Comment


            • #7
              Mainly a note re the last - a voltmeter or DMM etc cannot find a good ground location, but it can be used to confirm a good ground or location when the load is running at full load.

              Also it's only 1/6th power loss due to one diode being open (1/3 if shorted, but that is unlikely for very long). It's the increased harmonic content that makes "noise" worse, and the dc-offset can cause other issues.


              And to clarify, I consider DC mathematically - DC is the "smooth" or zero-frequency voltage and any ripple/noise is superimposed AC (that's easier for circuit understanding etc). Many consider DC to be "always on the same side of GND", hence a car system is DC irrespective of the noise or transient(AC).

              Comment


              • #8
                Originally posted by OldSpark View Post
                ...
                I agree with what you said.. The diodes I was not 100% sure on because the bridge rectifiers we looked at were 4 Diodes. There are different designs and I won't claim to know all design configurations. All I know is that an alternator creates AC and the bridge rectifier takes the AC and combines it to make it into a pseudo DC. if we look at the unfiltered output it is more of a wave than a straight DC output. Current vehicles depend on the system battery to smooth out this ripply DC into much smoother DC.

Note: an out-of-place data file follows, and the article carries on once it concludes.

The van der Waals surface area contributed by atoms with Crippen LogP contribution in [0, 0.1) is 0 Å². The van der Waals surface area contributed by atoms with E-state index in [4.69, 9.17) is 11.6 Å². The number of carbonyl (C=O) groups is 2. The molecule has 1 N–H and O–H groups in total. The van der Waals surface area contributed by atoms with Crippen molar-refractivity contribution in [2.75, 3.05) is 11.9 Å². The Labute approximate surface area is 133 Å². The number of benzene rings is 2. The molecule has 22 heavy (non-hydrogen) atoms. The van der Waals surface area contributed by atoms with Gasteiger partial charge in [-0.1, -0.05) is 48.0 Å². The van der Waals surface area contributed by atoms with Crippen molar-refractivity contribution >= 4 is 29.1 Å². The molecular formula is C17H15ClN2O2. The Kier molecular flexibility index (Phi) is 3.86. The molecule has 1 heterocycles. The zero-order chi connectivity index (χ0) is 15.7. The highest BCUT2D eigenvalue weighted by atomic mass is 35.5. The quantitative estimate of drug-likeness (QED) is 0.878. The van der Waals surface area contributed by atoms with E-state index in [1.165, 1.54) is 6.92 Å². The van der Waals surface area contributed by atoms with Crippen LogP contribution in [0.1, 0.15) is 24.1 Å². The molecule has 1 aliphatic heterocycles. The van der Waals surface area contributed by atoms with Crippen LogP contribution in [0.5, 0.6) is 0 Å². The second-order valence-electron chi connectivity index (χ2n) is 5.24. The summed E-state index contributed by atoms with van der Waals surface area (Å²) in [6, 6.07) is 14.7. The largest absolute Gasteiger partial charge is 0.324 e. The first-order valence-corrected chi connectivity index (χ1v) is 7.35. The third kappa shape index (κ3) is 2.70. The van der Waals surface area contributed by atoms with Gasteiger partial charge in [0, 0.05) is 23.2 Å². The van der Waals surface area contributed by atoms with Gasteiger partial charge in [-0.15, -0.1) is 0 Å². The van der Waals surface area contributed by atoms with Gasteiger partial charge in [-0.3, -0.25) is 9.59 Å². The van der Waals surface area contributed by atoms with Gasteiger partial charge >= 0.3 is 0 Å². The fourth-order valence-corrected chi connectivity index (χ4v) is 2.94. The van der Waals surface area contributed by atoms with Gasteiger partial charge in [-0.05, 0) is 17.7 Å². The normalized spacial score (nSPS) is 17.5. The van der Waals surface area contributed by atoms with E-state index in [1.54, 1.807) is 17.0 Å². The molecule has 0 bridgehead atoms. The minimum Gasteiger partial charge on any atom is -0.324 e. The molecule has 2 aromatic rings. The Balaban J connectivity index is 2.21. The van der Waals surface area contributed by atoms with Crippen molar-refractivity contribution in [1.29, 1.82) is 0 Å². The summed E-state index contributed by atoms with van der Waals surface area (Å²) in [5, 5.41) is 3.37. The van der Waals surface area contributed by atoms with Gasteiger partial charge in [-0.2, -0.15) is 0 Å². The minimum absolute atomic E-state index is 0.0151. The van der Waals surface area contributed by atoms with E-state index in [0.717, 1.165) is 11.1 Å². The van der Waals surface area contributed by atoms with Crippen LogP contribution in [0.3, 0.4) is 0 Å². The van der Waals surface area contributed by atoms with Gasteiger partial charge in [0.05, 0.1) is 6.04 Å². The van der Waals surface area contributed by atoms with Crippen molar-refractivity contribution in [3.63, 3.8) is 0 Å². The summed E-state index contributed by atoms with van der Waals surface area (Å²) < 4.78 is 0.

The two indications you have that you may have a Diode bad is the lesser power and the extra noise. Sometimes you can see your headlights flickering to the RPM of the car as well.

                Rodney

                Comment


                • #9
                  Ah - you looked at a "bridge" diode package - a 4 terminal device with 4 diodes used to "full wave rectify" a non-center-tapped transformer output.
                  The equivalent full-wave rectification for a center-tapped transformer (output) requires only 2 diodes.

                  Alternators have three center-tapped windings - hence "3-phase" - and thus require 3 x 2 = 6 diodes.


                  Incidentally....
                  The ripple factor is Vac (RMS) / Vdc and that's 0.042 (4.2%) for an unfiltered alternator (3 phase aka 6 pulse etc; and that ripple frequency is six times the base AC frequency - ie, alternator speed).

                  IMO a 4% ripple or about 6% peak to peak (DC +/- 3%) is pretty good on its own especially in comparison to the other noise (spikes and transients) that get induced or injected onto vehicle's DC voltage.
                  But as said, batteries filter that even further.

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                  • #10